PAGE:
“Mr. Weiner is not a normal human being,” sneered the Journal in its editorial demanding he drop out.
Having attended the same session four years ago, where we were sneered and snapped at by Bob Shrum, I was prepared for the worst.
British politicians have sneered at the idea of a televised debate for generations.
Onscreen, he shoved his jaw out, jutted his hips, and sneered at the camera.
The two men have sneered at Hirsi Ali in print, dismissing her as an “Enlightenment fundamentalist.”
Mark started back instinctively; and Bull sneered as he saw it.
Of course he did,” sneered Braddy; “he knew jolly well what he was about.
"As the man's horse did when he fed him on shavings," sneered Scott.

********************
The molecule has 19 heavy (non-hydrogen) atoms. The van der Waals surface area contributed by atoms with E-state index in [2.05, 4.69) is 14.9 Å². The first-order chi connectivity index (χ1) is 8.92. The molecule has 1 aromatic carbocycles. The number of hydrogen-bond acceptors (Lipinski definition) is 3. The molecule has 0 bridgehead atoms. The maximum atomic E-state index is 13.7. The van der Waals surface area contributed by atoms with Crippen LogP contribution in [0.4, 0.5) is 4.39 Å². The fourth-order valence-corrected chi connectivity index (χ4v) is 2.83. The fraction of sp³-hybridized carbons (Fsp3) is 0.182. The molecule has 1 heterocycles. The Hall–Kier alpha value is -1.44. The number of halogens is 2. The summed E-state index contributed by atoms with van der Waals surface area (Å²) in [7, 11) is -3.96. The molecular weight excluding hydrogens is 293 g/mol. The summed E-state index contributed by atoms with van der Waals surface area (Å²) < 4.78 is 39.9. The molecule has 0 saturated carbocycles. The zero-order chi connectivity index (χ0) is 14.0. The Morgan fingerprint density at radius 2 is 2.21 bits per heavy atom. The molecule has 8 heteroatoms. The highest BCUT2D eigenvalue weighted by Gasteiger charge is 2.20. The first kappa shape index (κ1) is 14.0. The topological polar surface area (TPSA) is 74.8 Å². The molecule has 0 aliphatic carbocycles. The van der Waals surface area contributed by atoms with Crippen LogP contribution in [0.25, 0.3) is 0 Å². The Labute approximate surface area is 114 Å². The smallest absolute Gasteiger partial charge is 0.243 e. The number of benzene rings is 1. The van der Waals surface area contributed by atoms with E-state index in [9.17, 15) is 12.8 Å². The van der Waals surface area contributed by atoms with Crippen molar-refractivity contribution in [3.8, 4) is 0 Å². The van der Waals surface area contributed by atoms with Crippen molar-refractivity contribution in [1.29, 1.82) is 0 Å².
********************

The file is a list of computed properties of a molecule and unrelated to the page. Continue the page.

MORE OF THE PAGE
Nevers sneered at this remark of his antagonist, and Richard saw and felt that sneer.
"A sudden development of scruples, under the circumstances," he sneered.
1550s, "to snort" (of horses), perhaps from North Frisian sneere "to scorn," related to Old English fnæran "to snort, gnash one's teeth," of imitative origin (cf. Danish snærre "to grin like a dog," Middle Dutch, Middle High German snarren "to rattle"). Meaning "to smile contemptuously" is from 1670s; sense of "to curl the upper lip in scorn" is attested from 1775. Related: Sneered; sneering. Sneer word is in E. Digby Baltzell (1987).
1707, from sneer (v.).